It’s been more than 100 years since mining ended in Northern Cape’s capital and only real city, Kimberley. But the dusty frontier town with a lost-in-time vibe is still synonymous with De Beers and diamonds. Besides diamonds, however, Kimberley is rich in South African history and trivia. Here are 15 things you didn’t know about Kimberley — a wild west town on the edge of the Karoo.
1. Huge hole dug by hand
The Big Hole is the world’s largest hand dug mine. Before it closed in 1914, it yielded tons of diamonds (about 14.5 million carets) and 22.5 million tons of excavated earth.
2. First diamonds discovered
Diamonds were first discovered at a small hill — known as the Colesburg kopje (seen in this photo) in what is now Kimberley in 1871 — and the excavation of the Big Hole began. By 1872, the town’s population had exploded as some 50,000 miners hoping to strike it rich quick descended on the area.
3. Cecil John Rhodes arrives
Cecil John Rhodes, the 19-year-old, tubercular son of an English parson, arrived at the diamond fields the same year they were discovered. He worked feverishly, despite looking so sickly, and by 1887 he owned the Big Hole.
4. De Beers founded
Rhodes founded the De Beers Company and bought the Big Hole from mining magnate Barney Barnato in 1887. From here, he bought every claim and mine he could lay his hands on. By 1891, De Beers owned 90% of the world’s diamonds and a stake in the fabulous reef of gold on the Witwatersrand (near Joburg).
5. Touring the Big Hole
Today you can see the Big Hole on an hour-long guided tour. The coolest part of the tour is the simulated mining experience where special effects are used to give you a pretty authentic — and at times jump out of your pants scary — picture of just how bad life was for the black diamond miners.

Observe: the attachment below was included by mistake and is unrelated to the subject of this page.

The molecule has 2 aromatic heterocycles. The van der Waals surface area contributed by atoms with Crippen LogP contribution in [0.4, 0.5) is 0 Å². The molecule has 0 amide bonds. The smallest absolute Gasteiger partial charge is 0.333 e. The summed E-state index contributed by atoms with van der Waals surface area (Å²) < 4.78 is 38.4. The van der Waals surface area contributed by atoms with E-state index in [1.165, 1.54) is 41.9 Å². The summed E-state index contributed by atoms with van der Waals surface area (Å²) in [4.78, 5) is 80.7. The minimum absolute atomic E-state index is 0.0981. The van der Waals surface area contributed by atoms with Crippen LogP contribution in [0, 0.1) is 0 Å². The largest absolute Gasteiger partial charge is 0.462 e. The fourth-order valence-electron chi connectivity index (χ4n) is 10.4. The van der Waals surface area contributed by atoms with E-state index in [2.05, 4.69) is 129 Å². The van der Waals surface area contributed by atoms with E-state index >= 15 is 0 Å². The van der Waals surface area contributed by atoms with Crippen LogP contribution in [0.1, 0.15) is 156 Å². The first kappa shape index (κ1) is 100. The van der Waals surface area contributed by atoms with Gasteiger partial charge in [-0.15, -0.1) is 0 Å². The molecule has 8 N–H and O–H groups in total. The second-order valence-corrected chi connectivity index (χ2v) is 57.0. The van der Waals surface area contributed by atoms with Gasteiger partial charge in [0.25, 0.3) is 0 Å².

6. Electricity arrived in Kimberley before New York
In Sep 1882, Kimberley became the first town in the Southern Hemisphere — and the second city in the world, after London, but before New York — to get electricity.
7. Historic watering holes
In Kimberley the most atmospheric places to drink are the historic pubs, many of which have been around since the diamond rush. Besides having tons of atmosphere, these old fashioned watering holes also serve cheap food.
8. Ride-in Bar
The Halfway House Inn is one such historic watering hole mentioned in the last slide. It was a ride-in bar during the Rhodes area. It was a concept invented by Cecil, who was afraid to dismount from his horse and reveal his true height. Today “The Half” is a drive-in kind of place — yes, believe it or not you can pull up front, toot your horn and someone will come out and deliver you a beer.
9. Haunted hotel
If the walls in the historic Kimberley Club Boutique Hotel could talk, what stories they would tell. Founded by Rhodes and his diamond cronies as a private club in 1881, the reputedly haunted hotel has entertained the wealthiest members of society for more than a century now.
10. Birthday trivia
Kimberley’s great diamond barons, Cecil Rhodes and Barney Barnato, were weirdly born a year to the day apart. Rhodes was the younger of the two.
11. Bars vs. Churches
At one time the number of bars in Kimberley doubled its churches.
12. Star of the West Saloon
The Star of the West saloon is the oldest continuously operating bar in South Africa, opened during the 1870s diamond rush.
13. A Diamond is Forever
A little over 20 years after the first diamond discovery in Kimberley, virtually the entire diamond industry was owned by one company, De Beers, which was in turn controlled by the powerful Rhodes, by then the richest man in Africa.
14. Beyond diamonds
Beyond diamond history, Kimberley is rich in South African colonial history. The Brits and Boers had it out in the land surrounding the city between 1899 and 1902. The siege of Kimberley lasted for 124 days before the British army relieved the town on 15 February 1900. Today those who lost their lives in the siege are remembered at the Honoured Dead Memorial, just 2-kilometers south of the city centre.
Kimberley is also home to one of South Africa’s oldest townships, Galeshewe. It was an integral player in the fight to end apartheid, and a visit here is very worthwhile.